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February 1996

Pediatrician and Compounding Pharmacist: A Dangerous Liaison

Author Affiliations

Department of Medicinal Chemistry University of Florida PO Box 100485 Gainesville, FL 32610-0485

Arch Pediatr Adolesc Med. 1996;150(2):224-226. doi:10.1001/archpedi.1996.02170270106020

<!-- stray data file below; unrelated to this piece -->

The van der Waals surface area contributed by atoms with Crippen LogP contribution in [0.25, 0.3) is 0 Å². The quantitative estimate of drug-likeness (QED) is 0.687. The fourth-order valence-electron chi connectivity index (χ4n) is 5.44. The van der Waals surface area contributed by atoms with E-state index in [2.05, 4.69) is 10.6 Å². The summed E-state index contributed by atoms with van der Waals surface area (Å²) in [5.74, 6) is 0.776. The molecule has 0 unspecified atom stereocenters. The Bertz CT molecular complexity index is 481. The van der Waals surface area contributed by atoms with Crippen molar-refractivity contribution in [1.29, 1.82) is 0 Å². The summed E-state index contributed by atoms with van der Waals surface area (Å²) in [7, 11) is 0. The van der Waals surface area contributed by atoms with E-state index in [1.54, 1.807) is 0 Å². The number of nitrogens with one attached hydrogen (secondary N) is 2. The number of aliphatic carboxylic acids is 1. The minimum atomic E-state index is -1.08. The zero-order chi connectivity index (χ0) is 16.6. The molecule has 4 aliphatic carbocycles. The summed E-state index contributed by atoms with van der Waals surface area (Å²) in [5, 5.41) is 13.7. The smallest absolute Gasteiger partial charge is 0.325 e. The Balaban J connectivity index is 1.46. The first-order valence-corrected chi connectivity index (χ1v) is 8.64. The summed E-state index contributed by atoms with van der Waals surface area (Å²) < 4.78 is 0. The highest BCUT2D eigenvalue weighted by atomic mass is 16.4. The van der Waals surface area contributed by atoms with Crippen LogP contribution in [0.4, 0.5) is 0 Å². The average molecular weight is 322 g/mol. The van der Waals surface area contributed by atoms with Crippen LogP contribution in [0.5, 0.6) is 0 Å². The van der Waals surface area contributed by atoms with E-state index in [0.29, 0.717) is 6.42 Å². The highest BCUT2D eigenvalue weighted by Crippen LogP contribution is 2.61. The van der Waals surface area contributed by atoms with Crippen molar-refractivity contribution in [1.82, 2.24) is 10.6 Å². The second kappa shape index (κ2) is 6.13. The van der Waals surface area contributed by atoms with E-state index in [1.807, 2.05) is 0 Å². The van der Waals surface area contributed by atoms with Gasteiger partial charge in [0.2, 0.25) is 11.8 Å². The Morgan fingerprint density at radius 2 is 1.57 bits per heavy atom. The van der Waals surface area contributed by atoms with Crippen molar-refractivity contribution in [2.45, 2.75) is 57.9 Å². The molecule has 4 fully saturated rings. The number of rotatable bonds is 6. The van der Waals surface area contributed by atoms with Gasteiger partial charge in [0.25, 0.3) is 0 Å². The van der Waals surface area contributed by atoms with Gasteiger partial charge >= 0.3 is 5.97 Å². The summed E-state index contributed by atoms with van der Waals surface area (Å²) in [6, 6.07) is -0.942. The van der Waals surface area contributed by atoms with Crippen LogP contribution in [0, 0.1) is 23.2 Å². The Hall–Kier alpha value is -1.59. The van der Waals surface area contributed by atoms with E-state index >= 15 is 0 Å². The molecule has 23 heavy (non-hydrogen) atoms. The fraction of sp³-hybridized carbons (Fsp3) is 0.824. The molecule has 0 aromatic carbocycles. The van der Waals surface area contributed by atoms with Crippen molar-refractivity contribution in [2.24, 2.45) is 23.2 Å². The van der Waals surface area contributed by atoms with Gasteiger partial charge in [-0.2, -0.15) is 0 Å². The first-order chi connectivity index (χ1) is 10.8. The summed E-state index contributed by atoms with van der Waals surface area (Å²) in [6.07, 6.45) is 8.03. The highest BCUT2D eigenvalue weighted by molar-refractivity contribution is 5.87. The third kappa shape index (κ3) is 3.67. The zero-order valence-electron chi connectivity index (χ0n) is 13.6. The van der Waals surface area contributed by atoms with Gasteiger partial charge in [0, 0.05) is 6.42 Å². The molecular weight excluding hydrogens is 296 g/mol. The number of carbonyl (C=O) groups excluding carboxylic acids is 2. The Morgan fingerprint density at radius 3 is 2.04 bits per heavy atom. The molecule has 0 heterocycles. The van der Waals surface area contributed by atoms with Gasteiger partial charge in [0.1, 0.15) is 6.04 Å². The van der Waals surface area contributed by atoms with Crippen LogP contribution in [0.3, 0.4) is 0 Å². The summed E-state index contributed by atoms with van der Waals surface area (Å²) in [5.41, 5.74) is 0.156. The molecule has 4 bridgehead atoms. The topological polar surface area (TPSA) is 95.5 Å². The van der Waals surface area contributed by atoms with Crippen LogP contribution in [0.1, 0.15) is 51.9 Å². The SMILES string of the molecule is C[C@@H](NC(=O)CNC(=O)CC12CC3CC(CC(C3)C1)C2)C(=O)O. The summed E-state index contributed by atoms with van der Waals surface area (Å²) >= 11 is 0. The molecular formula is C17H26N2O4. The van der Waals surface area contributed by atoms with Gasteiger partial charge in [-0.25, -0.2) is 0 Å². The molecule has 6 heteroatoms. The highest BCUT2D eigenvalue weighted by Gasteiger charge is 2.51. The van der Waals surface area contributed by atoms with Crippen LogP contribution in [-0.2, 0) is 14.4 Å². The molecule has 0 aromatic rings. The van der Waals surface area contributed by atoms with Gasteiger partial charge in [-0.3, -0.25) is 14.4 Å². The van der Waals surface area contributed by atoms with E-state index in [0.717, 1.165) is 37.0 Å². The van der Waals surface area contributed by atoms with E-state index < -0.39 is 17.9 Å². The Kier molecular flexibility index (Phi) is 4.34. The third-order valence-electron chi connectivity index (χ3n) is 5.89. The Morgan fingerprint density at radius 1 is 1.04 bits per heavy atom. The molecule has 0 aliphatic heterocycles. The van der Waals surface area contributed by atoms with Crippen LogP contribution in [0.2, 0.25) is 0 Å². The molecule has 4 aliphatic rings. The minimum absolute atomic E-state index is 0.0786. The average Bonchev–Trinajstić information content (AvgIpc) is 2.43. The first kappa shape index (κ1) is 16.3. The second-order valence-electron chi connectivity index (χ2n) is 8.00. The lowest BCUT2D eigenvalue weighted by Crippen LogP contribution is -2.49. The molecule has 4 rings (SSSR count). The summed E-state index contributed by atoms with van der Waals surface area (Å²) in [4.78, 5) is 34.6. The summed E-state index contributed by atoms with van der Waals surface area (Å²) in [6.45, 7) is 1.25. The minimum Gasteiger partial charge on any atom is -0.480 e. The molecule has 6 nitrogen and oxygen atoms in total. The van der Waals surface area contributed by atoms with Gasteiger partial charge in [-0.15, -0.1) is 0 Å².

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Over the years, students have brought my attention to what they see as questionable practices by a small but significant number of independent pharmacists, whom I will call "compounding pharmacists." These pharmacists make their own drugs or modify manufactured drugs and offer their services primarily to pediatricians and physicians attending the elderly. It has been reported that over 3000 pharmacies are involved in these compounding practices (Scrip Magazine. February 1995:6-8), and one can estimate that more than 30 000 pediatricians are using their services. These services include masking or changing flavors; making the drug in the form of lollipops, lozenges, or popsicles; and making special-strength solutions for inhalation. These may seem desirable services, but the driving motive is not the well-being of the patient but increased profit for the pharmacist and all too frequently for the pediatrician who may have a special business relationship with the compounding pharmacist (Scrip Magazine

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